Archaeologists Discover an 11,000-Year-Old Statue in Turkey Showing a Huge Man Carrying His Phallus

This human-like sculpture was found at Karahan Tepe. The person represented may actually be depicted as being dead. The newly found sculptures date back about 11,000 years.(Image credit: Anadolu Agency / Contributor via Getty Images)

Archaeologists in Turkey have unearthed a nearly 11,000-year-old statue that may depict a giant man clutching his penis, along with a life-size wild boar statue. The two statues come from the neighboring sites of Gobekli Tepe and Karahan Tepe, which are among the oldest temple sites in the world.

The wild boar statue, which is carved from limestone, was found at Gobekli Tepe and dates to between 8700 B.C. and 8200 B.C. It measures 4.4 feet (1.4 meters) long and 2.3 feet (0.7 m) high, the German Archaeological Institute said in a statement. Archaeologists detected red, black and white pigments on its surface, indicating that the sculpture was once painted. Archaeologists unearthed the large sculpture of the manat the site of Karahan Tepe, about 22 miles (35 kilometers) from Gobekli Tepe. It depicts a  7.5-foot-tall (2.3 m) man, according to a translated statement from Turkey’s ministry of culture and tourism. The person’s ribs, spines and shoulders are particularly pronounced, and the person may actually be depicted as being dead, the statement said.

These discoveries, “represent the latest spectacular finds from these sites which are transforming our understanding of pre-agricultural communities,” Benjamin Arbuckle, an anthropology professor at the University of North Carolina at Chapel Hill who was not involved with the excavations, told Live Science in an email.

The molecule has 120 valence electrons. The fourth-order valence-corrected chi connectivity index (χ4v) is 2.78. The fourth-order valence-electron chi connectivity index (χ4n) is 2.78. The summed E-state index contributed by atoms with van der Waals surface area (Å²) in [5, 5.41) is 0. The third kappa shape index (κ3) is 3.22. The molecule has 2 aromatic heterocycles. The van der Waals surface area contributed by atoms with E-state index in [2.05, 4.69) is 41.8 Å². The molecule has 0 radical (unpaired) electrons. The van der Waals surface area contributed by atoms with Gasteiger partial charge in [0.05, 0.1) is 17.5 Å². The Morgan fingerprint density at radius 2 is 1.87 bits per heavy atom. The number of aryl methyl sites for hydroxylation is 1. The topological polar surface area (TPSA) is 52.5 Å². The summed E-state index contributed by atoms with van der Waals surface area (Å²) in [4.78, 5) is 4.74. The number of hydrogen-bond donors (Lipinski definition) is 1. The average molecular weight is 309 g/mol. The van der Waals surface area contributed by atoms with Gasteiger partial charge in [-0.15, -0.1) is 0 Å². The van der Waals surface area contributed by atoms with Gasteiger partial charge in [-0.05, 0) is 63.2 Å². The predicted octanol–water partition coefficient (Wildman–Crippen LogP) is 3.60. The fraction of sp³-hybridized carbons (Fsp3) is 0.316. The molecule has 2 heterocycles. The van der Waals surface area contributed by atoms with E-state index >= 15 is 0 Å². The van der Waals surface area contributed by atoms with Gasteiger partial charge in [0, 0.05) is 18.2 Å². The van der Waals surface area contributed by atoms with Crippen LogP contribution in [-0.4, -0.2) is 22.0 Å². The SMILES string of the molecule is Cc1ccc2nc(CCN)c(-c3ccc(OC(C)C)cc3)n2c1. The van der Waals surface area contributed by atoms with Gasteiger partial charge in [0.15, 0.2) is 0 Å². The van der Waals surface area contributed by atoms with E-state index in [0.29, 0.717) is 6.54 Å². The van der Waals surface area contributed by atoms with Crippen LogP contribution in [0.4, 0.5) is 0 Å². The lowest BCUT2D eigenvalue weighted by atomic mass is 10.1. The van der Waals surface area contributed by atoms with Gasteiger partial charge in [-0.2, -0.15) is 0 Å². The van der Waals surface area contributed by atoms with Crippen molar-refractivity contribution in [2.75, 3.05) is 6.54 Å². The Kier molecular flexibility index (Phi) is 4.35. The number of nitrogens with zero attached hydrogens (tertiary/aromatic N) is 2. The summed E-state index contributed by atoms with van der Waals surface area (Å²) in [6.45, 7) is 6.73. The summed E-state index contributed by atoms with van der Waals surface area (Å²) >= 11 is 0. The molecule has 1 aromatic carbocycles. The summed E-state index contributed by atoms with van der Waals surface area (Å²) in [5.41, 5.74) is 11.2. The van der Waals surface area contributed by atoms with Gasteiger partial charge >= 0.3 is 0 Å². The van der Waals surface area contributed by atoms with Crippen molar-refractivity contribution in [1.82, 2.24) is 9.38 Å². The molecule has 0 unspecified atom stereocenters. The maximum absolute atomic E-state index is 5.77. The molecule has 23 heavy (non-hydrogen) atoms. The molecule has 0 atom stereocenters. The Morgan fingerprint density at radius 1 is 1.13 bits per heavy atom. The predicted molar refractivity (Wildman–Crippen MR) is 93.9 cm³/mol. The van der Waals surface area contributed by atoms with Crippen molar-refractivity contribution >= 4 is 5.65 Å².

Researchers also found a small sculpture of a vulture nearby at Karahan Tepe. While archaeologists didn’t say how old the newfound statues at, Karahan Tepe are, the site is around 11,000 years old and contains other sculptures and buildings.

Archaeologists used to think that the hunter-gatherer communities in southwest Asia around 11,000 years ago “were relatively simple, small in scale, and generally egalitarian,” Arbuckle said. But the discoveries at Gobekli Tepe and Karahan Tepe over the last 30 years have disproved this idea, Arbuckle said.

Gobekli Tepe is a sprawling, megalithic site filled with T-shaped pillars and sophisticated sculptures depicting animals, abstract symbols and human hands. The site was likely used in funerary rituals, according to the United Nations Educational, Scientific and Cultural Organization. The presence of such a massive, sophisticated complex suggests that hunter gatherer communities in the region were not as simple as once thought but rather were organized in a way that allowed them to build great works of architecture.

What was the sculptures’ purpose?

The purpose of the recently found sculptures is unclear. “The Karahan Tepe finds strike me as the most interesting,” Ted Banning, an anthropology professor at the University of Toronto who is not involved with the research, told Live Science in an email. “Any interpretation of the statue is conjectural at this point,” Banning said but suggested it was likely that the person shown is dead. It may represent “an important ancestor associated with the building in which it was found.”

The figure’s pose may give a further clue about its purpose. “The fact that the figure is clutching its penis is also consistent with this interpretation by potentially symbolizing that this person was the progenitor of a social group, such as a lineage or clan, associated with the building,” Banning said.

Banning thinks that structures at Karahan Tepe and Gobekli Tepe may have been used as houses rather than temples, “in which case it makes a lot of sense that each would have its own lineage ancestor,” Banning said.

It’s not surprising that the wild boar sculpture has pigments, he added. “I think it’s plausible that much or even most of the sculpture at these sites was originally painted”, Banning said, noting that paint doesn’t preserve well in the archaeological record.

Archaeologists involved with the excavations did not return requests for comment at time of publication.

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Owen Jarus is a regular contributor to Live Science who writes about archaeology and humans’ past. He has also written for The Independent (UK), The Canadian Press (CP) and The Associated Press (AP), among others. Owen has a bachelor of arts degree from the University of Toronto and a journalism degree from Ryerson University.

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